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Labour Views: Emerging Carefully

Feb 28, 2022

The recent announcements about the lifting of covid-related restrictions are welcome news for many Northerners. Most of us have been looking forward to returning to “normal” and carrying on with our daily lives.

It is also a relief for our small businesses who have found the pandemic restrictions challenging. Fortunately, we have a strong public workforce that was able to work flexibly and continue earning good wages to spend in our communities.

For many of our healthcare workers, a return to normal does little to alleviate the stress and strain they are experiencing on the job. Healthcare in the NWT and the rest of Canada has suffered chronic underfunding and staff shortages since long before the pandemic.

While Covid-19 has put healthcare workers into a larger spotlight, a wave of public support doesn’t always translate to proper management of healthcare resources or adequate support for the workers who keep the system functioning.

Our healthcare system in the NWT is made of up many types of healthcare workers who all have important roles to play in keeping it afloat.

While media and the general public usually think of healthcare workers as doctors and nurses, our healthcare system also relies on clerical and administrative workers, medical lab technologists, mental health workers, and a variety of therapists and specialists that provide specific types of care.

Even when are talking about nurses, we must remember that this profession includes many different types of workers: registered nurses, licenced practical nurses, nurse practitioners, nursing assistants, and midwives. We have full time, part time, casual, and relief positions. They are on the front lines and behind the scenes. They offer hospital care, primary care, public health care, home care, and more.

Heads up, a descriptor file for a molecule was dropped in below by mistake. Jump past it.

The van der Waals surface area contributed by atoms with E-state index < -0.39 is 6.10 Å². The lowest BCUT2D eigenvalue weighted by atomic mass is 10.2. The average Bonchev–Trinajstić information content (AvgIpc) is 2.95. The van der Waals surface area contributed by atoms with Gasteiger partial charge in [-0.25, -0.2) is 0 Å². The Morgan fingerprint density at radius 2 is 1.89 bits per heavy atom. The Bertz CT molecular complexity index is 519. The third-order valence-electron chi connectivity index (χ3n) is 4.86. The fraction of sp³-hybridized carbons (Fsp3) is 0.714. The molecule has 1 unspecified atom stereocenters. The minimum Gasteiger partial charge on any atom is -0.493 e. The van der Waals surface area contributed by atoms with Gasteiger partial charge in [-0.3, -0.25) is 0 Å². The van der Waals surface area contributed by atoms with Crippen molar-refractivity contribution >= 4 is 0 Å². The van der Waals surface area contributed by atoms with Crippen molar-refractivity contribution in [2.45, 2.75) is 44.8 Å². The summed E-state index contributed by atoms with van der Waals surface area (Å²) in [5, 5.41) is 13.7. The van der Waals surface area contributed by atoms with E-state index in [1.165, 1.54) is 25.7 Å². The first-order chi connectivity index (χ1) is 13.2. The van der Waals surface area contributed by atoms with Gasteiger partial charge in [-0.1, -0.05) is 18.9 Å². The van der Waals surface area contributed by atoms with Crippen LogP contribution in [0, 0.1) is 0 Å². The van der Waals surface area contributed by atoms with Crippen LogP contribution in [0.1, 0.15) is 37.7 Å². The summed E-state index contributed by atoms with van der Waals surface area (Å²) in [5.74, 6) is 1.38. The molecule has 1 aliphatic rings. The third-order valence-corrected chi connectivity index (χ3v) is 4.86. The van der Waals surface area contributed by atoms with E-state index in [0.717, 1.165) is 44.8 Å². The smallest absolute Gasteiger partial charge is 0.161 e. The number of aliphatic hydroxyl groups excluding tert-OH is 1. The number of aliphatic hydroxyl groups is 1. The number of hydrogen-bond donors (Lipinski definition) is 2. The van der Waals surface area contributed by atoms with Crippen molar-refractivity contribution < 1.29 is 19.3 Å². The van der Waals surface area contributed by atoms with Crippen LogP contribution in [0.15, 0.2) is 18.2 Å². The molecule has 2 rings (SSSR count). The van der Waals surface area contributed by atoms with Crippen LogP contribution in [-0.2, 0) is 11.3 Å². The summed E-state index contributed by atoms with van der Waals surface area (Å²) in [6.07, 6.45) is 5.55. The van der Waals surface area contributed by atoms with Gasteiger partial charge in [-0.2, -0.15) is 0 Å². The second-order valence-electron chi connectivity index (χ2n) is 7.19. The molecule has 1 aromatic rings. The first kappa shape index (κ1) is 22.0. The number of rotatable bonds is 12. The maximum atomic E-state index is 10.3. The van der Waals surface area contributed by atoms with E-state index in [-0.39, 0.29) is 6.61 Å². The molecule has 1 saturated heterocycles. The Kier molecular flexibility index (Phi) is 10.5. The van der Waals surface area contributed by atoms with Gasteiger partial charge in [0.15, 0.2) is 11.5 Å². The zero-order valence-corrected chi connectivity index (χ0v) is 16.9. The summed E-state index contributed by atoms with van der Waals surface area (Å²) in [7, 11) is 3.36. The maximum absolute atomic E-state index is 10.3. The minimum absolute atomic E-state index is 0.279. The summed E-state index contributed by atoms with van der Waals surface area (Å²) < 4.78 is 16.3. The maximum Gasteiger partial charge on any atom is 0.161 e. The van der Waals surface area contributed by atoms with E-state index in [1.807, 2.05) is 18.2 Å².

If this sounds complicated, that’s because it is! Our healthcare system is comprised of many diverse and hardworking individuals who support each other and work together as a team. The system relies on them all and suffers when there are any shortages.

And all of these workers are tired, overworked, and burning out. Even before the pandemic caused widespread cancellations, unit shutdowns, and drastic changes to how healthcare workers provide care, our system was struggling under the weight of staff shortages and turnover.

We know it’s been a long two years, and people are anxious to get back to “normal”. But we must approach the easing of restrictions with caution.

As of writing this, the NWT still has several hundred reported active covid-19 cases. And while most people who contract the latest variant of the virus are experiencing mild symptoms, we are still seeing severe cases and deaths. Our vaccination rate has plateaued at 81%.

We owe it to all our healthcare workers to stay vigilant and maintain healthy habits. Stay home when you’re sick, get vaccinated if you’re able, and do your part to reduce unnecessary strain on our healthcare system and continue to protect those who are most vulnerable.

We also encourage you to speak to your MLA in support of all our healthcare workers. With the Legislative Assembly currently in session, the UNW hopes to hear some fresh and creative ideas for retaining the great healthcare workers we already have and recruiting even more.

Our government can’t keep sitting on its hands and hope that announcing the end of the pandemic will fix our problems. With our whole country continuing to experience a national healthcare worker shortage that began long before Covid, it’s more important than ever for the NWT to become the employer of choice, and to be exceptionally competitive in attracting and keeping healthcare staff.

We need our government to lobby their federal counterparts for more funding and a national strategy. We need to make sure that Ottawa understands the complex needs and unique challenges for healthcare workers in the North. But we also need “made in the NWT” solutions that address our immediate needs.

In Solidarity,
Gayla Thunstrom, UNW President